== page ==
Seven West dodges shareholders' wrath over remuneration
THERE was no escaping the recent media industry turmoil even for the owner of Australia's top-rating television network, the Kerry Stokes-controlled Seven West Media.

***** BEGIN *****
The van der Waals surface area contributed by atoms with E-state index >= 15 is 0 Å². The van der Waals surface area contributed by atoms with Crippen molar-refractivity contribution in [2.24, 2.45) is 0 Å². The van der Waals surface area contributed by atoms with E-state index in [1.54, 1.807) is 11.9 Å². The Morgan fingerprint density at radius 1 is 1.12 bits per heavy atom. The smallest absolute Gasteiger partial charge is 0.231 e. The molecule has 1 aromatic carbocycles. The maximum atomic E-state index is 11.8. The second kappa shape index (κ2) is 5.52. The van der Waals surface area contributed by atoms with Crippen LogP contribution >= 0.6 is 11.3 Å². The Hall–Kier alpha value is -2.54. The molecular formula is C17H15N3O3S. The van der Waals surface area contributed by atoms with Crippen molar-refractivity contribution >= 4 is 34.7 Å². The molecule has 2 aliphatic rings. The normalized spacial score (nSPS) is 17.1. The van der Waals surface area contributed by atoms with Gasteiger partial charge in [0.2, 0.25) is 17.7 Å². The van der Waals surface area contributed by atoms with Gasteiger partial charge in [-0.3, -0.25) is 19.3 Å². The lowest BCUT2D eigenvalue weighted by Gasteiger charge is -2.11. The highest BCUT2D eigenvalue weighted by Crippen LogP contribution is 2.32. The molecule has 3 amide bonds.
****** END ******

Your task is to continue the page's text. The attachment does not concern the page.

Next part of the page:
THERE was no escaping the recent media industry turmoil even for the owner of Australia's top-rating television network, the Kerry Stokes-controlled Seven West Media.The media group's board narrowly avoided a black eye at Tuesday's shareholder meeting after investors almost succeeded in lodging a "first strike" against its remuneration report.Seven West reported that 23.96 per cent of voting shareholders rejected the remuneration report as recommended by the Australian Shareholders Association and proxy adviser ISS. A vote of 25 per cent or more two years in a row would automatically trigger a spill of the board.There was some good news. Seven West shares rocketed after it told investors it was cutting costs with the goal of at least maintaining last year's $226.9 million net profit despite a drop in earnings for the first half. The stock jumped to a high of $1.41 before closing 11 per cent higher at $1.29, but the company's controlling shareholder, billionaire Kerry Stokes, was still lamenting its poor performance since he merged his Seven Network and magazines division with West Australian Newspapers last year."It seems the share price largely reflects the turbulence in advertising, shortness of demand and the markets' concern for changing technologies," Mr Stokes said in a speech lodged with the ASX."We are concentrating on revenue, on costs, on performance and on profits. And we need to keep applying ourselves to these objectives and the market should respond," he said.The shares were worth more than $4 not long after the merger.Seven West chief executive Don Voelte unveiled cost-cutting initiatives and capex reductions that will deliver $75 million in improved cash flow this year compared with expectations a few months ago. A "phase 2" program will bring more savings starting with an expected $50 million in the 2014 financial year.It will not prevent a fall in earnings for the half year ending December 31 with the company expecting earnings before interest and tax (EBIT) of $250 million - less several million dollars in one-off restructuring costs - compared with $309.7 million for the previous first half.Mr Voelte said the market was "too short" to provide guidance for the full year but said Seven West's "goal" is to "dramatically limit the advertising market pressure on its $473.4 million EBIT last year and "to maintain, and hopefully increase, our net profit after tax as compared to last year's $226.9 million."Bloomberg based its market estimate of Seven West earnings this year of $203.8 million on eight analysts' forecasts.Mr Voelte said all the company's businesses continued to deliver earnings in the same proportion to total EBIT as last year.Of the advertising market he said: "We are still seeing downward trajectories in a very thin market, but it does appear to be stabilising at these lower levels of decline. Very little is sacred in the terms of costs or the way we do business. Despite the success of our businesses, there is no emotional attachment to any aspect of our processes and assets."